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Accent on professional counselling in solving marital disputes

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For reconciliation: Former Supreme Court Judge S. Mohan (centre) presenting the first copy of the news bulletin Vriksha to M. Rajamani, director, SPIC Group, at a seminar in Chennai on Sunday. (From Left) S. Vimala, Judge, Industrial Tribunal, Chennai, Adhilkashmi Logamurthy, advocate and honorary secretary of Management Labour Academy, and R. Natraj, DGP, Director of Fire Services and Rescue Management are in the picture.
For reconciliation: Former Supreme Court Judge S. Mohan (centre) presenting the first copy of the news bulletin Vriksha to M. Rajamani, director, SPIC Group, at a seminar in Chennai on Sunday. (From Left) S. Vimala, Judge, Industrial Tribunal, Chennai, Adhilkashmi Logamurthy, advocate and honorary secretary of Management Labour Academy, and R. Natraj, DGP, Director of Fire Services and Rescue Management are in the picture.

Staff Reporter

‘Shriraksha,’ a centre for counselling and mediation launched

CHENNAI: In case of marital disputes, professional counselling assumes a vital role, said former Supreme Court Judge S. Mohan. The root cause for differences between husband and wife become difficult to find, especially in case of divorce petitions where stereotypical allegations were made, he said. In this scenario, professional counselling becomes vital to unearth the true cause of the dispute and to bring about an amicable solution, he said.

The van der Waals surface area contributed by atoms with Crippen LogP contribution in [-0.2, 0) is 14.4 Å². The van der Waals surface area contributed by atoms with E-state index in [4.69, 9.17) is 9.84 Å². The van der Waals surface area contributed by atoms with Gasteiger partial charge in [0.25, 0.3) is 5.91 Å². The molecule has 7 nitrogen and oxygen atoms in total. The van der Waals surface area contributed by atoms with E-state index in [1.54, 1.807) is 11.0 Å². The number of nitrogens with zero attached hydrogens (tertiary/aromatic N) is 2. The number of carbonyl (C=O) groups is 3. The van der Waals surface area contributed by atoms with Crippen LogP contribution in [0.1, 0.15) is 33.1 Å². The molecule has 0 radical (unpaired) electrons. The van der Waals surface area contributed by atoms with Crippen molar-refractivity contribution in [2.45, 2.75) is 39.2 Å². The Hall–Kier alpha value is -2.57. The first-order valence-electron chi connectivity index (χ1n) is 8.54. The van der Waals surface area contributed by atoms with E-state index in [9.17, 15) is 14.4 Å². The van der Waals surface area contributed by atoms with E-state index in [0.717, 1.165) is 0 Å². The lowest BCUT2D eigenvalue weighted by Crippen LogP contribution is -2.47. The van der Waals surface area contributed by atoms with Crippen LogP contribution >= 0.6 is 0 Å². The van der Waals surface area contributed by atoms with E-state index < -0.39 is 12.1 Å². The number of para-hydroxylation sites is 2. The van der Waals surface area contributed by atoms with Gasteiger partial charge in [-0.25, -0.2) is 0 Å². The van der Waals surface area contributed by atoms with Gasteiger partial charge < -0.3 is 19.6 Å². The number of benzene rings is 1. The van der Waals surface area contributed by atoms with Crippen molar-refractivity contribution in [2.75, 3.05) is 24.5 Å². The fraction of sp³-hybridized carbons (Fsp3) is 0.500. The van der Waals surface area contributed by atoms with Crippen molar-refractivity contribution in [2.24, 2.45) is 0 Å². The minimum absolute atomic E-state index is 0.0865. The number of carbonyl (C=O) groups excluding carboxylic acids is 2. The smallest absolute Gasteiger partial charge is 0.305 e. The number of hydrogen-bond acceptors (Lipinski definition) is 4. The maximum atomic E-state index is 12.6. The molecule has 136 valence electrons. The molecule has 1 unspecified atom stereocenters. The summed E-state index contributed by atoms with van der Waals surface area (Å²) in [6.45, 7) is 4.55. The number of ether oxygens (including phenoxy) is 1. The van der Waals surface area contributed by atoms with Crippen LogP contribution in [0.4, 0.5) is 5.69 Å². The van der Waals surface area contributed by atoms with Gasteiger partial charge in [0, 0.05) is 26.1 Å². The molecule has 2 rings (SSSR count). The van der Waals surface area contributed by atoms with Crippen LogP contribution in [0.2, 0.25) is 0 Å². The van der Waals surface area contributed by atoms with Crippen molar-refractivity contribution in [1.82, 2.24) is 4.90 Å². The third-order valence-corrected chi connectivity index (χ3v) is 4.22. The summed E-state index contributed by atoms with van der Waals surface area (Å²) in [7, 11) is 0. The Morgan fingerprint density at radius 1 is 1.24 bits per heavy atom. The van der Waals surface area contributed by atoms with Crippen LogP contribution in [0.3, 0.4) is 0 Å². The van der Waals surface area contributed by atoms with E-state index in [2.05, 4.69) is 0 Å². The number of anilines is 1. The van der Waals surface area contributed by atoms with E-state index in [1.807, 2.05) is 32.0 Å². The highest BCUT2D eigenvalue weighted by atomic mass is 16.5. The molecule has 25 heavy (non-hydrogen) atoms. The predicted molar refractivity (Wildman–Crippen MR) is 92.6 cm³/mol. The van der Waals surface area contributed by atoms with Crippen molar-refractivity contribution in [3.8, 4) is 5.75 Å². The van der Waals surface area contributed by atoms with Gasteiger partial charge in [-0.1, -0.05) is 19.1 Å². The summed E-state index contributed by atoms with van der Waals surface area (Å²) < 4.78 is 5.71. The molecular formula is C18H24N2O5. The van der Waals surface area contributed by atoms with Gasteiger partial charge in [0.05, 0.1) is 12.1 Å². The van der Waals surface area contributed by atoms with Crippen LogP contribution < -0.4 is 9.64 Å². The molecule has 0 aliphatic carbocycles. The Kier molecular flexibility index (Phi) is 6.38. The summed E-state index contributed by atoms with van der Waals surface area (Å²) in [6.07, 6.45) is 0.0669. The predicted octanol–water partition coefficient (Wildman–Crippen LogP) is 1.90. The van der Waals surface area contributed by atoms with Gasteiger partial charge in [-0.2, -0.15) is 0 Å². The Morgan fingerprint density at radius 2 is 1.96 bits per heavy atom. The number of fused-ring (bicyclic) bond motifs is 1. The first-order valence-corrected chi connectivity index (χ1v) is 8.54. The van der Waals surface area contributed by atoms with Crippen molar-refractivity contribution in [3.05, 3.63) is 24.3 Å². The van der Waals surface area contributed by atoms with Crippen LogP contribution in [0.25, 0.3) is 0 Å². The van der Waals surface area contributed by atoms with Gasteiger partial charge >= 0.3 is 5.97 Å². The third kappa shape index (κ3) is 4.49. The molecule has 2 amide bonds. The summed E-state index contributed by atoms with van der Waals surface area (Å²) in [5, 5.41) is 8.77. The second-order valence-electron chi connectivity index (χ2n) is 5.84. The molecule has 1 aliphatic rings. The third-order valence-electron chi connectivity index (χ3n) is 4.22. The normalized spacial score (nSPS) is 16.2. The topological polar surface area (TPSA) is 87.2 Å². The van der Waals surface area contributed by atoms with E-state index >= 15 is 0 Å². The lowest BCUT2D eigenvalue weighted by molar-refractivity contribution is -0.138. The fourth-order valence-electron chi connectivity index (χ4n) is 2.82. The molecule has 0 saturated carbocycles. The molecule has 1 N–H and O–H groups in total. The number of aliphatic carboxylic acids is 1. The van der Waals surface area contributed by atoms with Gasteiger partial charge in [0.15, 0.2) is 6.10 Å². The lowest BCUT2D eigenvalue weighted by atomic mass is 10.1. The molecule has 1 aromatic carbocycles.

He was speaking at a seminar on the effective role of counselling and mediation in relation to family laws. During the function, ‘Shriraksha,’ a centre for counselling and mediation for men, women and children facing family issues such as domestic violence, divorce and post-divorce counselling, and other such issues was launched. The function was organised by Management Labour Academy and Pigeon Trust, here on Sunday. The counselling centre would be a wing of the Management Labour Academy.

S.Vimala, Judge, Industrial Tribunal, Chennai, said that false reasons presented for divorce exacerbated the situation, as both the parties felt wronged, which made reconciliation that much more difficult. She stressed the need for professional counselling and said that there were many cases where people reported to her that the counselling was improper. Women, for instance, were told that they had to bear domestic violence for the sake of children, she said, citing examples of such unprofessional counselling.

She said that the need of the hour was pre-marital counselling, so that people entering marriage could be aware of the commitments involved in the relationship.

There were three stages of counselling people with marital disputes, said R. Natraj, Director-General of Police, Director of Fire Services and Rescue Management.

The first was the initial state where the situation had not yet deteriorated to the extent of approaching the law, the second was at the police station where many with marital disputes turn up and the third was during divorce proceedings, he said. He stressed the need for counselling during early stages itself.

Mr.Natraj also stressed the need to counsel inmates in prisons. According to a study done at National Institute of Mental Health and Neuro Sciences in Bangalore, around 60 per cent of those in prisons had various mental health issues, he said.

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